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Indy to Chicago Amtrak route faces deadline

An Amtrak trabound for Chicago pulls inDyer trastation. Supporters maintaining Indianapolis Chicago service will meet Wednesday Lafayette. | File photo

An Amtrak train bound for Chicago pulls into the Dyer train station. Supporters of maintaining Indianapolis to Chicago service will meet Wednesday in Lafayette. | File photo

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Updated: May 25, 2013 6:08AM



INDIANAPOLIS — An Amtrak rail service carrying passengers from Chicago to Indianapolis may see the end of the line if Indiana policymakers decide against picking up the bill.

The Hoosier State rail service runs four times a week, leaving Indianapolis in the morning and coming back by late afternoon. The line stops in Dyer, Rensselaer, Lafayette and Crawfordsville. The other days, the Cardinal rail service travels from Chicago to Indianapolis and continues to New York, giving the Chicago-to-Indianapolis market daily rail service.

The federal government will stop subsidizing trips within 750 miles starting Oct. 1, which would affect the Hoosier State service, but not the Cardinal.

It’s estimated that the Hoosier State line, which served about 37,000 passengers in 2012, would cost the state an annual $4 million a year if it took over the service.

The economic benefits to the state could slow without the service. Ninety-nine companies are connected to the rail infrastructure business, including an Amtrak repair station at Beech Grove, a suburb of Indianapolis. The station employs about 560 workers.

Marc Magliari, a spokesman for Amtrak, said the station would be directly affected by the number of trains that travel to Indianapolis.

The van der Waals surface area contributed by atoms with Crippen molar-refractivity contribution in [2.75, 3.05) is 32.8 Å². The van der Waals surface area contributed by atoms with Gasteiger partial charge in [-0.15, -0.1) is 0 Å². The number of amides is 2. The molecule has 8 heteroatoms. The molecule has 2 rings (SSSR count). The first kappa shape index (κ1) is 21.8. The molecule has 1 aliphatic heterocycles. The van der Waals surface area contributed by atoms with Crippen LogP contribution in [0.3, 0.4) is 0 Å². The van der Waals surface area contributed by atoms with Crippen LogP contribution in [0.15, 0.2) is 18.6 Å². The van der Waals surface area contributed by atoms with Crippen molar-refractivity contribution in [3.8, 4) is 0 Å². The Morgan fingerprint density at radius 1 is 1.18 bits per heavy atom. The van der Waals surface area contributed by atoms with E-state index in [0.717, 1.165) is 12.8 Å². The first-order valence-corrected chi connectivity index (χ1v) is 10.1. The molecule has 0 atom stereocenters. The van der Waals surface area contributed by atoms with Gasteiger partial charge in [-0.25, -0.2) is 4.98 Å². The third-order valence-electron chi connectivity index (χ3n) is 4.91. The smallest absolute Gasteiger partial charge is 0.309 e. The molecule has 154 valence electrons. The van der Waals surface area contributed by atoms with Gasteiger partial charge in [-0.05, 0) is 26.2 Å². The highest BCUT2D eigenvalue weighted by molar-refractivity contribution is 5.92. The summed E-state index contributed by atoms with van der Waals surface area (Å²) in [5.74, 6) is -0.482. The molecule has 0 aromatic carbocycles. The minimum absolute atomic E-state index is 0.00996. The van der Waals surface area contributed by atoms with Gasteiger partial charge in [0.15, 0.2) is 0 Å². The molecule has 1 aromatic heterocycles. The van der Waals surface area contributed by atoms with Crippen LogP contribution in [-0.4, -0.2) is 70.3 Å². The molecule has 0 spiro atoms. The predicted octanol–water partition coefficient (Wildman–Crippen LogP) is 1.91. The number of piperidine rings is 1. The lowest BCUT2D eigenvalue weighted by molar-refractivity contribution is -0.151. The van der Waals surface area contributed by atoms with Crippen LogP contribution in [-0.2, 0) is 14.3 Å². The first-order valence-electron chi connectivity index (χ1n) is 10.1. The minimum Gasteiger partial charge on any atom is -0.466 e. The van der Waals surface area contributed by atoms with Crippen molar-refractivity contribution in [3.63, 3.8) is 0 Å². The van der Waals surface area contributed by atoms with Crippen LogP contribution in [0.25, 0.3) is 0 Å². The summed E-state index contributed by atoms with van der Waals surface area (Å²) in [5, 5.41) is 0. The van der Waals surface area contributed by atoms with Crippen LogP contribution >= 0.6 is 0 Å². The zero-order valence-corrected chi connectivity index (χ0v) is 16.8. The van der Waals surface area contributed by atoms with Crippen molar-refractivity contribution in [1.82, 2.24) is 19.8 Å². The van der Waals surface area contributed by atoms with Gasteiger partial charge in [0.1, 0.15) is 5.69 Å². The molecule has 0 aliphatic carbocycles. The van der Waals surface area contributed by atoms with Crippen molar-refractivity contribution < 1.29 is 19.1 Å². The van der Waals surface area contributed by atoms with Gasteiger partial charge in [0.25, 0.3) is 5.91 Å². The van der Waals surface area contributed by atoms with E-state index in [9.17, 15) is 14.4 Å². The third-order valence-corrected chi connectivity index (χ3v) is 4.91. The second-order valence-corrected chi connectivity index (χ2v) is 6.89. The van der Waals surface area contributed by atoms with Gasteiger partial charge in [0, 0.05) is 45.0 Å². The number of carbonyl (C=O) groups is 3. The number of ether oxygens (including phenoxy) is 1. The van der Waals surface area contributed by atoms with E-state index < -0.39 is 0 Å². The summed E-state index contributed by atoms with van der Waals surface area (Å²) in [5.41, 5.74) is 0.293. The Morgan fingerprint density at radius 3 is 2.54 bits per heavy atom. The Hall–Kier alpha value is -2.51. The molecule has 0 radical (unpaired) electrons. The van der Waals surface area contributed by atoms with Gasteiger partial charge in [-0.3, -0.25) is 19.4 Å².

“If there’s fewer trips, it can definitely affect the workflow down there,” Magliari said. “In fact, we’d like to grow the business, and having daily service would help grow that, and even more frequent service would help that as well.”

Potential to grow

Richard Harnish, director of the Midwest High Speed Rail Association, said the line has a lot of potential to grow, with a little help from the state.

In Illinois, the state decided to invest in cross-state train travel in 2006, doubling its investment to $24 million annually. Ridership numbers quickly saw double-digit growth. Within the Midwest region, travel by rail has grown by 35 percent from 2007 to 2012.

The distance between Chicago to Springfield and Chicago to Indianapolis is about the same, Harnish said, but the population in Indianapolis is larger, offering more potential.

Yet the level of service to Springfield averages about 159,000 passengers a year.

“Today, there’s about five trips a day each direction from Chicago to Springfield and it takes about three and a half hours, compared to Indianapolis, which is about one trip a day and takes about five and a half hours,” Harnish said. “So you need to start the discussion at increasing the number of trips, and getting the trips down to three and a half hours.”

Tim Maloney, senior policy director of the Hoosier Environmental Council, said offering alternative transportation is important to the environment.

“It can help reduce energy consumption,” Maloney said. “Rail transportation is more efficient than automotive transit compared to energy per transit mile.”

At the same time, demographics are changing, with younger people more willing to use mass transit over the costs of owning a car and a growing elderly population that may soon need to use alternative transit options.

“If the state and local government aren’t investing in alternative transportation, they’re not going to meet the growing demand,” Maloney said. “If we don’t respond, we’ll be left competing with other states that do respond.”

Train keeps rollin’

State lawmakers have added a provision to the state budget that would authorize the Indiana Department of Transportation to reach an agreement with Amtrak to provide the service.

The amendment was offered by state Sen. Brandt Hershman, R-Buck Creek, who has expressed concern about funding a failing service but who also cited the potential to improve services.

Currently, INDOT is conducting studies to determine whether the Hoosier State can become self-sustaining, should the state decide to invest in the line.

Until then, the train will keep running through September.



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